The facts are that:
1) less than 10% of published studies measured fatigue or physical functions [13],
2) recently, an overall lack of robustness and accuracy emerged for diagnosis of depression and depressive symptoms in PMR patients, because rating scales were used in published literature rather than targeted clinical interviews and/or standardized diagnostic criteria [14],
3) the assessment of sleep disturbances in PMR patients is still anecdotal [15],
4) with regard to the assessment of patients’ perspectives related to GC additional morbidity, there are very few studies about emotional and psychological consequences of GC therapy in PMR patients, despite their strong impact on the relationship between patient and rheumatologist [16–18],
5) although the management of rheumatologic disorders in elderly patients is often complicated by comorbidities and by an increased frequency of adverse drug reactions, these patients are not always systematically assessed for these variables [19].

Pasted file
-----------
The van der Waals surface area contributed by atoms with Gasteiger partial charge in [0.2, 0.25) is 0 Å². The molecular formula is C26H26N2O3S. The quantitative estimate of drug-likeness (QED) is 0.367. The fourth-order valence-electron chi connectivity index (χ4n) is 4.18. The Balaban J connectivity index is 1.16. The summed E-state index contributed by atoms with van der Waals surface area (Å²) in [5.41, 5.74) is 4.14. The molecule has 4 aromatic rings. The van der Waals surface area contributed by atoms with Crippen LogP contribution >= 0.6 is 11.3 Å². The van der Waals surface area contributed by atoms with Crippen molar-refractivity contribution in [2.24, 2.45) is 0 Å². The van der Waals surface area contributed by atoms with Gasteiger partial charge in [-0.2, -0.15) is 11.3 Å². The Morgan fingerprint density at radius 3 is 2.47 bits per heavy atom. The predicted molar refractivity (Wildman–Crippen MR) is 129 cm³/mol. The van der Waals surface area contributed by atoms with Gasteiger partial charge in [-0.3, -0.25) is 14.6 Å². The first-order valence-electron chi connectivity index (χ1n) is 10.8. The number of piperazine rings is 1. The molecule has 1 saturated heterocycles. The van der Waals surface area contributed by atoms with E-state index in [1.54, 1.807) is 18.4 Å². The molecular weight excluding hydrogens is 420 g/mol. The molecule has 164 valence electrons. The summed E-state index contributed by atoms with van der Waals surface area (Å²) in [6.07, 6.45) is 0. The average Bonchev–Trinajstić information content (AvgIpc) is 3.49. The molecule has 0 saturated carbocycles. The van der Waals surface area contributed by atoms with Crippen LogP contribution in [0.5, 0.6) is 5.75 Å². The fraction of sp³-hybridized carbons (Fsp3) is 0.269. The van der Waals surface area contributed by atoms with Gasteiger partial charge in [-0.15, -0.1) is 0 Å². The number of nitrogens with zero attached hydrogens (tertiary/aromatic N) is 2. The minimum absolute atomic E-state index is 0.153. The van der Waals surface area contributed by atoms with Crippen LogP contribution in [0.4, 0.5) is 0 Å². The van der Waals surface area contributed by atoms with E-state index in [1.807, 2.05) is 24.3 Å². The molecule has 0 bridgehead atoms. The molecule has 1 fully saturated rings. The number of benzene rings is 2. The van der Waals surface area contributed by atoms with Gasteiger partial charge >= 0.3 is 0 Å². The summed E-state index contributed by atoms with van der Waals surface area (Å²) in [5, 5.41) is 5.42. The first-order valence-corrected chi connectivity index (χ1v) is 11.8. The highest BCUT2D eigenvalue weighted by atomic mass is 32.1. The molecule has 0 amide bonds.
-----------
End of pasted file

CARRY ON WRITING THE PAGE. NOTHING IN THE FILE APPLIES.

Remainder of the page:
Since 2014, the OMERACT-PMR special interest group published some articles on these topics, highlighting – for instance – that the instruments used to measure outcomes in some rheumatic patients are not always appropriate for PMR patients [12, 13, 20–23]. In particular, Owen et al. [20] pointed out that some questions proposed by the Health Assessment Questionnaires (HAQ) are not relevant in older patients, and that – therefore – the HAQ might not be an effective tool for measuring the physical functions in patients with PMR. Other questionnaires such as the Functional Assessment of Chronic Illness Therapy (FACIT) – Fatigue questionnaire have been validated in some rheumatic diseases such as psoriatic arthritis but not in PMR [21]. On the other hand, sleep disturbances are often expressed by PMR patients but they are not included in a core domain set for PMR [13, 20]. There is therefore a long way still to go.